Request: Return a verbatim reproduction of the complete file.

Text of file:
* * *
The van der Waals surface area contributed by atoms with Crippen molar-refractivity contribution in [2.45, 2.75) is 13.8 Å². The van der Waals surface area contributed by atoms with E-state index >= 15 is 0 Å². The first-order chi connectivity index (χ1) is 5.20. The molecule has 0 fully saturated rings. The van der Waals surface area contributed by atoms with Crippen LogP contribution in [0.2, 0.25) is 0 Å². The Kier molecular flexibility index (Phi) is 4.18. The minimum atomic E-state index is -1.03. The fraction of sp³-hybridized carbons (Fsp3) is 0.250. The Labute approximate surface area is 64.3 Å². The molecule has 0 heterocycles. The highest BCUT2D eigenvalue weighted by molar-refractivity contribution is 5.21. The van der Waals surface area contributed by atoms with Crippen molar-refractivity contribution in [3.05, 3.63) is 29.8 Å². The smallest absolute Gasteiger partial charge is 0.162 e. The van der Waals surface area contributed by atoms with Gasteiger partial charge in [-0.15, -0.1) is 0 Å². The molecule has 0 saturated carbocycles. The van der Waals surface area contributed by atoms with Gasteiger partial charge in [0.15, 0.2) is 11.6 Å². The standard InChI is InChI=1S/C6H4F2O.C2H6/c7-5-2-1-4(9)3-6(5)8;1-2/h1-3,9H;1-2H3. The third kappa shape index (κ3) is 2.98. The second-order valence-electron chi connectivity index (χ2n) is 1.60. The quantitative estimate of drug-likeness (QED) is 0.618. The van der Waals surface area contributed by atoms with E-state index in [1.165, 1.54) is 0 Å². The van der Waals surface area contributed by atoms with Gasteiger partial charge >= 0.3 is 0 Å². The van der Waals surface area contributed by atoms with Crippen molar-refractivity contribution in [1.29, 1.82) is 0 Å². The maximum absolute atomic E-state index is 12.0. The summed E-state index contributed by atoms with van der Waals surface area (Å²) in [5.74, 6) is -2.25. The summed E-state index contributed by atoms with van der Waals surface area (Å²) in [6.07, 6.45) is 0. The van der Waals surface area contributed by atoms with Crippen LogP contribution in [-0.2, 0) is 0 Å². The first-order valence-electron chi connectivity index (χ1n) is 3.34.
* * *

The van der Waals surface area contributed by atoms with Crippen molar-refractivity contribution in [2.45, 2.75) is 13.8 Å². The van der Waals surface area contributed by atoms with E-state index >= 15 is 0 Å². The first-order chi connectivity index (χ1) is 5.20. The molecule has 0 fully saturated rings. The van der Waals surface area contributed by atoms with Crippen LogP contribution in [0.2, 0.25) is 0 Å². The Kier molecular flexibility index (Phi) is 4.18. The minimum atomic E-state index is -1.03. The fraction of sp³-hybridized carbons (Fsp3) is 0.250. The Labute approximate surface area is 64.3 Å². The molecule has 0 heterocycles. The highest BCUT2D eigenvalue weighted by molar-refractivity contribution is 5.21. The van der Waals surface area contributed by atoms with Crippen molar-refractivity contribution in [3.05, 3.63) is 29.8 Å². The smallest absolute Gasteiger partial charge is 0.162 e. The van der Waals surface area contributed by atoms with Gasteiger partial charge in [-0.15, -0.1) is 0 Å². The molecule has 0 saturated carbocycles. The van der Waals surface area contributed by atoms with Gasteiger partial charge in [0.15, 0.2) is 11.6 Å². The standard InChI is InChI=1S/C6H4F2O.C2H6/c7-5-2-1-4(9)3-6(5)8;1-2/h1-3,9H;1-2H3. The third kappa shape index (κ3) is 2.98. The second-order valence-electron chi connectivity index (χ2n) is 1.60. The quantitative estimate of drug-likeness (QED) is 0.618. The van der Waals surface area contributed by atoms with E-state index in [1.165, 1.54) is 0 Å². The van der Waals surface area contributed by atoms with Gasteiger partial charge >= 0.3 is 0 Å². The van der Waals surface area contributed by atoms with Crippen molar-refractivity contribution in [1.29, 1.82) is 0 Å². The maximum absolute atomic E-state index is 12.0. The summed E-state index contributed by atoms with van der Waals surface area (Å²) in [5.74, 6) is -2.25. The summed E-state index contributed by atoms with van der Waals surface area (Å²) in [6.07, 6.45) is 0. The van der Waals surface area contributed by atoms with Crippen LogP contribution in [-0.2, 0) is 0 Å². The first-order valence-electron chi connectivity index (χ1n) is 3.34.